Those days are gone, perhaps forever, undone by the scaling back both of the base earning rate (maximum five miles per $1 spent for “elites,” versus 10 miles per $1 in previous years) and the frequency and generosity of the bonus promotions.

Not-so-bon appetit!

6. Death of Foreign Transaction Fees

Foreign transaction fees were long viewed by consumers as a gouge. It wasn’t until this year, however, that the credit card issuers began honoring their customers’ anti-fee sentiment en masse.

This year, American Express eliminated the fees from some of its priciest cards, as did Citibank. Chase established itself as the clear leader here, offering no-fee cards linked to a number of airline and hotel programs.

There are many more cards yet to be rendered fee-free, but the trend has been established and competitive pressure should push holdouts to adopt similarly consumer-friendly policies.

7. Rise of Credit Card Super Perks

As never before, 2011 saw the bulking up of perks linked to travel rewards credit cards.

Today it’s possible to purchase such enhanced status and benefits as airport lounge access, elite-qualifying miles, waived fees for checked bags, and priority check-in, simply by signing up for a credit card.

To be sure, these are pricey cards. The annual fees on premium cards are in the $395 to $495 range, three to four times as expensive as cards with lesser benefits.

8. Delta Ditches Expiring Miles

When Delta did away with expiring miles earlier this year, I counted it a modest win for consumers. After all, with so many options available for keeping accounts active, it’s not that difficult to keep miles from dying. So really, the change was a meaningful benefit only to those who are least engaged with the programs to begin with.

Looking back over the year, however, it stands out as an event to be remembered and appreciated. With the general trend in the direction of making frequent flyer miles more vulnerable to expiration, Delta’s decidedly contrarian move deserves kudos.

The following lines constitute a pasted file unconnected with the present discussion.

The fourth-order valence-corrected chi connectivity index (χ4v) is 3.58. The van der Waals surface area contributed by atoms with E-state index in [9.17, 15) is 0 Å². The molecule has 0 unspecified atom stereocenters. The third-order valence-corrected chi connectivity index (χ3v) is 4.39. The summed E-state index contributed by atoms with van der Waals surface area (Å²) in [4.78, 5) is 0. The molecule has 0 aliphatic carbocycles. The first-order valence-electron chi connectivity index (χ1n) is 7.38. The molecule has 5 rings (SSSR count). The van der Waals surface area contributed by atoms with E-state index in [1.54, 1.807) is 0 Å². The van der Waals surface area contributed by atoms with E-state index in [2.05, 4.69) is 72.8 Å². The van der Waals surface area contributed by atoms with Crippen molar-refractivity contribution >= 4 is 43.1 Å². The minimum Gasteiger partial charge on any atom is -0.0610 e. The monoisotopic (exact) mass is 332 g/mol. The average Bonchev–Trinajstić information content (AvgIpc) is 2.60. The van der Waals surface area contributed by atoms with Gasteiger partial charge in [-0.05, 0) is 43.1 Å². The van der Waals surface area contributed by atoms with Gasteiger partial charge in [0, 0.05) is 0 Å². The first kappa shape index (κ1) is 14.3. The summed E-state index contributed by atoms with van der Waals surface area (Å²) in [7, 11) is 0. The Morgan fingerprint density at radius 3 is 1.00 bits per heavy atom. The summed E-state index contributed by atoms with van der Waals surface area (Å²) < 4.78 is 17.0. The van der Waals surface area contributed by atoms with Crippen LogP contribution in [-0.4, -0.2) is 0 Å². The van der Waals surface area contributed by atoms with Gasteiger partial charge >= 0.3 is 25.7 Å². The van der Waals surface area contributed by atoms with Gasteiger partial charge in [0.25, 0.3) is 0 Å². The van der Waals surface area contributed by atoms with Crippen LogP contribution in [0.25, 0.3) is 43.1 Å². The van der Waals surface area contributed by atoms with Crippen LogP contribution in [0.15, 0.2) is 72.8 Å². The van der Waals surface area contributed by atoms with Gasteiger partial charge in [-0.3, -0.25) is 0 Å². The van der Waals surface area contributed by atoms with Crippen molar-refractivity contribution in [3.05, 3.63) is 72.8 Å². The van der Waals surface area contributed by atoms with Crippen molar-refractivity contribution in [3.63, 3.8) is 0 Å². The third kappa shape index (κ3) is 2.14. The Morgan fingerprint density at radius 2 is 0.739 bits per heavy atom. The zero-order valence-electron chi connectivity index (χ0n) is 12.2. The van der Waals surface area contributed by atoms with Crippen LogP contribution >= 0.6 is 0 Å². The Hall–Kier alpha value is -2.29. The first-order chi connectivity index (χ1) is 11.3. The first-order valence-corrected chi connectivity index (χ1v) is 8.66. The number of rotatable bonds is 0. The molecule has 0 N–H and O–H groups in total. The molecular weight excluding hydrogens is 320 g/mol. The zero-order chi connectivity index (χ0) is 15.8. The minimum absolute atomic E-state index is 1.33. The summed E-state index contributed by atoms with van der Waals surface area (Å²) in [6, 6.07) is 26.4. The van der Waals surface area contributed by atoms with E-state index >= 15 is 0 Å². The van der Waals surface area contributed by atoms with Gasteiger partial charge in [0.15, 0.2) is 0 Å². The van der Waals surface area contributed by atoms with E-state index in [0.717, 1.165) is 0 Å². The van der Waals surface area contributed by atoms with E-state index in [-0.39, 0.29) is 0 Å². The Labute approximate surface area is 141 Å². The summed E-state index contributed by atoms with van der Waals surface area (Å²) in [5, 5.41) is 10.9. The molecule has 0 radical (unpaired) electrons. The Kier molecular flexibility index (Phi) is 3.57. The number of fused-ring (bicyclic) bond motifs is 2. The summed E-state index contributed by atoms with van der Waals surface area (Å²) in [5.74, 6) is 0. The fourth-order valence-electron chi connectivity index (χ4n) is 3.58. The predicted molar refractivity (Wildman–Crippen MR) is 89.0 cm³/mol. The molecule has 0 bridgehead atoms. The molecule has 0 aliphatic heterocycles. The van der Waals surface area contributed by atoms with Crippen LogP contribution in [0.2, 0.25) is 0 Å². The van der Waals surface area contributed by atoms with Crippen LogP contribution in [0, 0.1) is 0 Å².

9. Priority Club Does Last-Minute Awards

It’s hardly a new idea. Airlines have been selling discounted tickets for flights the following weekend practically since the proliferation of email made it possible to publicize such last-minute fares. And the concept has been extended to award flights by United and US Airways as well.

InterContinental’s Priority Club Rewards was the first hotel program to embrace the concept, introducing Last Minute Reward Nights—discounted rates on award stays during the first full weekend of every month—in May.

While not as pressing an issue with hotel programs as it is with their airline counterparts, award price and availability are keys to loyalty program value. Any move that reduces prices and solidifies availability is a positive move.

10. Outsized Credit Card Promotions

There was a time when a 25,000-mile bonus for acquiring a travel rewards credit card was an attention-getter.

In 2011, anything less than 50,000 miles was a yawner. And the really newsworthy bonuses were 100,000 miles (for the British Airways Visa) and 110,000 miles (for the Capital One Venture card).

Trees don’t grow to the sky, however, and it’s likely that the economics underlying such customer-acquisition initiatives have been stretched close to their limit.

Reader Reality Check

What mileage-related events of the past year were most important to you?

This article originally appeared on